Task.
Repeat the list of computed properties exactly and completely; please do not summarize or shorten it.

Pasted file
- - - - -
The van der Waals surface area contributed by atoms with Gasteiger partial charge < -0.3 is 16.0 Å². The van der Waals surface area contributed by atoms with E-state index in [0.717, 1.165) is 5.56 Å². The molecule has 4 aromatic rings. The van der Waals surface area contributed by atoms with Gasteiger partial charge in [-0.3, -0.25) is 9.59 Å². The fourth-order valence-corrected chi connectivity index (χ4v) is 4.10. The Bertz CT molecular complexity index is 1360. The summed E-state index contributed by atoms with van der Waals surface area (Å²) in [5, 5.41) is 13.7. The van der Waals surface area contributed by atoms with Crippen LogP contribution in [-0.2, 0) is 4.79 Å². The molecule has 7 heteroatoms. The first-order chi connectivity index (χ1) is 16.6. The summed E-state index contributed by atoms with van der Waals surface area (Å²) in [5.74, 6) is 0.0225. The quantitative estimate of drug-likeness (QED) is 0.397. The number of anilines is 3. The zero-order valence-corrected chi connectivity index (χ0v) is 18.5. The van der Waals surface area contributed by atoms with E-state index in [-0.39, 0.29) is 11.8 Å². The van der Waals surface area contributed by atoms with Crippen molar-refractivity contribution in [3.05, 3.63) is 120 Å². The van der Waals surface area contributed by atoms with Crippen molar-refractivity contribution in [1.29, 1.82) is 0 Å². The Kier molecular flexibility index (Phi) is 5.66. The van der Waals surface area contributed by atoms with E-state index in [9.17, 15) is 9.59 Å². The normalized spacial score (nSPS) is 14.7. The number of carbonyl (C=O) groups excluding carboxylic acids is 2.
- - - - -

The van der Waals surface area contributed by atoms with Gasteiger partial charge < -0.3 is 16.0 Å². The van der Waals surface area contributed by atoms with E-state index in [0.717, 1.165) is 5.56 Å². The molecule has 4 aromatic rings. The van der Waals surface area contributed by atoms with Gasteiger partial charge in [-0.3, -0.25) is 9.59 Å². The fourth-order valence-corrected chi connectivity index (χ4v) is 4.10. The Bertz CT molecular complexity index is 1360. The summed E-state index contributed by atoms with van der Waals surface area (Å²) in [5, 5.41) is 13.7. The van der Waals surface area contributed by atoms with Crippen LogP contribution in [-0.2, 0) is 4.79 Å². The molecule has 7 heteroatoms. The first-order chi connectivity index (χ1) is 16.6. The summed E-state index contributed by atoms with van der Waals surface area (Å²) in [5.74, 6) is 0.0225. The quantitative estimate of drug-likeness (QED) is 0.397. The number of anilines is 3. The zero-order valence-corrected chi connectivity index (χ0v) is 18.5. The van der Waals surface area contributed by atoms with E-state index in [-0.39, 0.29) is 11.8 Å². The van der Waals surface area contributed by atoms with Crippen molar-refractivity contribution in [3.05, 3.63) is 120 Å². The van der Waals surface area contributed by atoms with Crippen molar-refractivity contribution in [1.29, 1.82) is 0 Å². The Kier molecular flexibility index (Phi) is 5.66. The van der Waals surface area contributed by atoms with E-state index in [9.17, 15) is 9.59 Å². The normalized spacial score (nSPS) is 14.7. The number of carbonyl (C=O) groups excluding carboxylic acids is 2.